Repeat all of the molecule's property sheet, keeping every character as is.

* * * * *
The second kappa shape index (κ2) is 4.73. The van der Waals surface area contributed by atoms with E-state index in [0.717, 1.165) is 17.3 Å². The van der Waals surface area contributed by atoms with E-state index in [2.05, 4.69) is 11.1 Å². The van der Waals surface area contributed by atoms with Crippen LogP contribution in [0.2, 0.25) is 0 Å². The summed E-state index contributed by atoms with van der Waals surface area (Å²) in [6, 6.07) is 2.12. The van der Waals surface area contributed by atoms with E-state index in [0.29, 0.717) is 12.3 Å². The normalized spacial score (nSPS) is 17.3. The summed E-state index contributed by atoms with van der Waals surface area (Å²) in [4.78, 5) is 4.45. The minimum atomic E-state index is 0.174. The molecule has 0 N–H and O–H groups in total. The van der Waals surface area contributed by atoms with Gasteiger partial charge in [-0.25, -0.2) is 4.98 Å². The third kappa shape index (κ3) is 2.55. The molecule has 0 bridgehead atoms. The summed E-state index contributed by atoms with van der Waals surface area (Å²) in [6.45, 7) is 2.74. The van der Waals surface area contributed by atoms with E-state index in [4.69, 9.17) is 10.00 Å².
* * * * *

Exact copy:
The second kappa shape index (κ2) is 4.73. The van der Waals surface area contributed by atoms with E-state index in [0.717, 1.165) is 17.3 Å². The van der Waals surface area contributed by atoms with E-state index in [2.05, 4.69) is 11.1 Å². The van der Waals surface area contributed by atoms with Crippen LogP contribution in [0.2, 0.25) is 0 Å². The summed E-state index contributed by atoms with van der Waals surface area (Å²) in [6, 6.07) is 2.12. The van der Waals surface area contributed by atoms with E-state index in [0.29, 0.717) is 12.3 Å². The normalized spacial score (nSPS) is 17.3. The summed E-state index contributed by atoms with van der Waals surface area (Å²) in [4.78, 5) is 4.45. The minimum atomic E-state index is 0.174. The molecule has 0 N–H and O–H groups in total. The van der Waals surface area contributed by atoms with Gasteiger partial charge in [-0.25, -0.2) is 4.98 Å². The third kappa shape index (κ3) is 2.55. The molecule has 0 bridgehead atoms. The summed E-state index contributed by atoms with van der Waals surface area (Å²) in [6.45, 7) is 2.74. The van der Waals surface area contributed by atoms with E-state index in [4.69, 9.17) is 10.00 Å².